"And the Word became flesh and dwelt among us, and we have seen His glory, glory as of the only Son from the Father, full of grace and truth."
“Full of grace and truth.” These were the words that John used to describe Jesus to all who would read his gospel account of Christ. John, the one who was called beloved, wanted all to know that the words of Christ rang true and that He was full of such a grace that those who hated a religious system were drawn close to Him. But for us what do these words mean. Are we meant to read them and simply marvel at all that Christ was while he was incarnate? Or, just perhaps, do these words stand as something more?
Before leaving on my venture westward a dear friend of mine, a mine that I hope to one day be more like, sat with me and echoed these words. He told me sternly but lovingly that if I cannot find a balance of both grace and truth that I would not be worthy to be called a minister of the gospel. He told me that people often saw grace and truth as a spectrum on which we would land somewhere therein. But he reminded me that we are not called to be people who pursue a piece of who Christ is but all of Him. We are called to look, act, speak like Him. Something that I all too often fall so very short of.
We are called to be people who speak the truth in love. People who speak the truth with grace. So often in the Christian world we speak truth, often hard truths, and pat ourselves on the back believing that the simple act of speaking truth is loving. I have to wonder if the same mindset would hold true to a man just asked by his pregnant wife if she looked fat in her favorite black dress?
But there is the other side of the spectrum. Those who, in the name of grace, have forgotten words such as ‘repent’, ‘hell’, and ‘sin.’ They believe that if we simply ‘love’ hard enough and long enough then people will come around. These people, to me at least, have forgotten that Christ came and called us to repent before he ever sat with sinners. These people would laugh if someone with cancer was not told of their condition and just ‘accepted’ as they were. But they do that very thing on such a deeper level.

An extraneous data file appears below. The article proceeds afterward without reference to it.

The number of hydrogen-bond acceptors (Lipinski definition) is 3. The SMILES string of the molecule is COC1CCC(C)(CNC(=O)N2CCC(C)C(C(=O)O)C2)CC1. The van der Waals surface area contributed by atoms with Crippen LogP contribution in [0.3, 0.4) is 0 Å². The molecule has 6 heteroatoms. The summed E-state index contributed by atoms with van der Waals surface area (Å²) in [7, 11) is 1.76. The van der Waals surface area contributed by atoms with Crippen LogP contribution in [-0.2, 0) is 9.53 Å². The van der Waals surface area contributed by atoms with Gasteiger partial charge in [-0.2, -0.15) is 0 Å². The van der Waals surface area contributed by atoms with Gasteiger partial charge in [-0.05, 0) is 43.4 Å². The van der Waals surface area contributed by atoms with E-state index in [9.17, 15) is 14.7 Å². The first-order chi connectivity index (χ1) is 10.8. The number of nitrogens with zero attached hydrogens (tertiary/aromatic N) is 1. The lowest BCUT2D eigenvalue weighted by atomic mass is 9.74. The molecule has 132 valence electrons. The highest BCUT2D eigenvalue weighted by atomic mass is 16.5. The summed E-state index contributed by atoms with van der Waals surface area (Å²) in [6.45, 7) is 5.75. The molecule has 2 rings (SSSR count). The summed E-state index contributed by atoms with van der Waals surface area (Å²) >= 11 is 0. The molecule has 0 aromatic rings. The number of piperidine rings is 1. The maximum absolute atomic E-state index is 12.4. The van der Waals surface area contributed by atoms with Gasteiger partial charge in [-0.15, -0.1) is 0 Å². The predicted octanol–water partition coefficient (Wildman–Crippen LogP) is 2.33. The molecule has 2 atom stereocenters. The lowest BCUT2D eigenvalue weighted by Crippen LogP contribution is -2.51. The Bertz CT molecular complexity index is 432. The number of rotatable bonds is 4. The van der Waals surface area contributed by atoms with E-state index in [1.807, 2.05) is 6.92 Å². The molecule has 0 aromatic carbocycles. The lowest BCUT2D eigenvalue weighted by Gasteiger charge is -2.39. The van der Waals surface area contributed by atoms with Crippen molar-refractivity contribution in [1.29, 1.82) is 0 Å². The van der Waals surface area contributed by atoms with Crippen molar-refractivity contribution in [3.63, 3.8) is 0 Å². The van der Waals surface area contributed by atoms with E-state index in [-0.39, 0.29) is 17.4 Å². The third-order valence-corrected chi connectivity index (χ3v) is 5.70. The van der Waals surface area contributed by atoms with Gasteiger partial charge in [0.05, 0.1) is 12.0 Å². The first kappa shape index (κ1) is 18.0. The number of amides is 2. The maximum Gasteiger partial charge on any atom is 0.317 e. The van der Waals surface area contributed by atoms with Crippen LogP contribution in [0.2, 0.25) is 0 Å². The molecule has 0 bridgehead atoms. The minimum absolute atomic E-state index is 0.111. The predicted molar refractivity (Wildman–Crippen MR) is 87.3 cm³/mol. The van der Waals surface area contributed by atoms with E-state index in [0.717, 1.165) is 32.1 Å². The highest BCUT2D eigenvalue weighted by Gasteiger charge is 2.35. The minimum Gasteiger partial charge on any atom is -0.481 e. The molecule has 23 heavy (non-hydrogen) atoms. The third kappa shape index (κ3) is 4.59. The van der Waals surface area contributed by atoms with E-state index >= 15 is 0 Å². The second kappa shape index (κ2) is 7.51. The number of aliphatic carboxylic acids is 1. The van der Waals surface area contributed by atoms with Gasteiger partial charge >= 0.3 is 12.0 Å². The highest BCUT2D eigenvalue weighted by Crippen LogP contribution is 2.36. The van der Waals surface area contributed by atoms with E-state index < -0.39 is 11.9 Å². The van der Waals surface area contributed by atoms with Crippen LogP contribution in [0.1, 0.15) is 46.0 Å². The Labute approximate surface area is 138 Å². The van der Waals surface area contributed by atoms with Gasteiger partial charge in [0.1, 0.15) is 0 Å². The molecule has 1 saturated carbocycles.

We are called to be such a people that our friends and neighbors who despise our beliefs hear both our words and our love. We should become acquainted with people who are able to hear truth from us because it comes over a shared meal or between sips of a beer.
There was something about Christ that drew people to Himself. There was something about Christ that invited people to taste of the Living Water that He offered instead of just telling people that such a fountain existed.
Oh, that we would become people who didn’t just offer people grace or truth, but would invite the world to come and have both. For I am coming to believe that truth without grace is no truth at all. And grace without an honest word falls short of it’s meaning.
So I invite you to pray with me. I invite you to set out on such a path that maybe, just maybe, the word Christian would no longer be associated with a political party, a country, a building, a negative connotation. And perhaps then the words of Christ will ring true, that the world will know us by our love. And in doing so that will trust us enough to listen to what we have to say.
Father, let us be people who are not know by a desire for truth or grace.
Let us people a people who are seen to have and offer freely both.
Let me set myself aside and learn to be more like Christ.
Let me also be one who is full of both grace and truth.